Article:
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Erythroblastosis Fetalis

more about Erythroblastosis Fetalis

Hemolytic disease of the newborn

  • This condition develops in a fetus when antibodies produced by the mother attack the fetus's red blood cells.

  • Baby can die in some cases.
  • Yellowish skin and eye discoloration within 24 hours after birth
  • Hydrops Fetalis (severe form)
    1. Pallor
    2. An enlarged liver and/or spleen
    3. Generalized swelling
    4. Respiratory distress
    5. Petechiae, purpura
    6. Death in uterus or shortly after birth

  • It is caused by the passage of maternal antibodies via the placenta when there is a difference in blood type between the pregnant mother and the fetus.
    1. RH Incompatibility
    2. ABO incompatibility
    3. Other blood group incompatibilities such as c, E, Kell(K)

  • Based on history
  • Lab findings

    1. Peripheral blood morphology shows increased reticulocyte, nucleated red blood cells
    2. Positive Coombs test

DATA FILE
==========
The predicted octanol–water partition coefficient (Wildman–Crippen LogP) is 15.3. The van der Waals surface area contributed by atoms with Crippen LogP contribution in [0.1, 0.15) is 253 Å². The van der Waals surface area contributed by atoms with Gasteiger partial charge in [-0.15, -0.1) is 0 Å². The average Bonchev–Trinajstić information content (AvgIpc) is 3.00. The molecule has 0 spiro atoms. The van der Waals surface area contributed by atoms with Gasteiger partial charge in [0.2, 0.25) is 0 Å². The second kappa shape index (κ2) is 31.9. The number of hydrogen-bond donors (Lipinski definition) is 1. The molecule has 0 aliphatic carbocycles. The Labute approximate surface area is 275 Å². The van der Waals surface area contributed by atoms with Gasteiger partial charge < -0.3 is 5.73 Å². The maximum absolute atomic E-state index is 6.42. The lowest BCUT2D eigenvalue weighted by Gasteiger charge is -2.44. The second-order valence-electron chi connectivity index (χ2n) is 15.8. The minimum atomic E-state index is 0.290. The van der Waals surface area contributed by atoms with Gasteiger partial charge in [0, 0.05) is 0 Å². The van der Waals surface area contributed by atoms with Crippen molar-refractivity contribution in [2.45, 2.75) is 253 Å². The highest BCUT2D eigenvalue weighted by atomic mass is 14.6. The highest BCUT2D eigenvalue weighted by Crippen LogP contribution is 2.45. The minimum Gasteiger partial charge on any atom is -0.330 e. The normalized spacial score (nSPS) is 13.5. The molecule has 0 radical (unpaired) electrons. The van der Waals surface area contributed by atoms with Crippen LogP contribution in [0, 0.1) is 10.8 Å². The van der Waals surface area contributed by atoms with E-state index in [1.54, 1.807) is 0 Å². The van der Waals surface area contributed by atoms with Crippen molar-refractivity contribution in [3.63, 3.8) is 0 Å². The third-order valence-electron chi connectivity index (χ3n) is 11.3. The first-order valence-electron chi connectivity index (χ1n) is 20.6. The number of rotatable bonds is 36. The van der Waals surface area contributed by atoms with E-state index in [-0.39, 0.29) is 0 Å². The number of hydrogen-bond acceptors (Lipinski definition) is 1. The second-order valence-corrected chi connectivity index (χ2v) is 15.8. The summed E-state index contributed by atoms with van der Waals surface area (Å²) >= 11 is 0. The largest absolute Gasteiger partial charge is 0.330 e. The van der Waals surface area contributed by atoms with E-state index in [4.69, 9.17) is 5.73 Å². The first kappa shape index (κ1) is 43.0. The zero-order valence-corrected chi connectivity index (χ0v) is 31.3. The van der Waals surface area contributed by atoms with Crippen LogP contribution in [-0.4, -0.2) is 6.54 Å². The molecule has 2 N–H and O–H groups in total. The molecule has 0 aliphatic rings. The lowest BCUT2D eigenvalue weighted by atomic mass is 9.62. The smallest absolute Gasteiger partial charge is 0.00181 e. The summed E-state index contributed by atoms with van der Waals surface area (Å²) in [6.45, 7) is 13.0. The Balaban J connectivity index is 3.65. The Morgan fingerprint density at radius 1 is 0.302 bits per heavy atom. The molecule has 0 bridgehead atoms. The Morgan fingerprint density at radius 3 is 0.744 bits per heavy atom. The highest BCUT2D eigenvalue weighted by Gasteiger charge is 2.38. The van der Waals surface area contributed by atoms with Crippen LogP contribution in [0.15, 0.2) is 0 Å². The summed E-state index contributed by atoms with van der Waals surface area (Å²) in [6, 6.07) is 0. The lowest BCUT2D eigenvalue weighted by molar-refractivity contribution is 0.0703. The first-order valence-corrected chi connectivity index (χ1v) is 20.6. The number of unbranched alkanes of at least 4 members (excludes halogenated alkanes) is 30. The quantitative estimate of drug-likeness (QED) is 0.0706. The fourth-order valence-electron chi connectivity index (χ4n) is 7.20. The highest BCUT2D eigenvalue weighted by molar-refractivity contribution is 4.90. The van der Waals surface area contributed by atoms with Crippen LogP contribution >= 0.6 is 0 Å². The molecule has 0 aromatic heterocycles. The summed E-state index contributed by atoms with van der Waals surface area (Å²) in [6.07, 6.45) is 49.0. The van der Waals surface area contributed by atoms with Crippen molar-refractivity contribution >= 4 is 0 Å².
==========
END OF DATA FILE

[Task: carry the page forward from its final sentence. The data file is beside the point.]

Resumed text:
• Before birth:
    1. Intrauterine transfusion
    2. Early induction of labor when pulmonary maturity attained, fetal distress is present, or 35-37 weeks of gestation
  • After birth:
    1. It depends on severity
    2. Temperature stabilization, monitoring
    3. Phototherapy
    4. Transfusion with compatible packed red blood 
    5. Exchange transfusion
    6. Sodium bicarbonate for correction of acidosis
    7. Assisted ventilation

  • Kernicterus
  • Hepatosplenomegaly
  • Inspissated (thickened or dried) bile syndrome
  • Greenish staining of teeth

  • Contact the doctor if your child has severe jaundice, if jaundice lasts longer than 1 or 2 weeks, or if other symptoms develop.

  • Acquired hemolytic anemia
  • Congenital toxoplasma, syphilis infection
  • Congenital obstruction of bile duct
  • Cytomegalovirus infection

more about Erythroblastosis Fetalis

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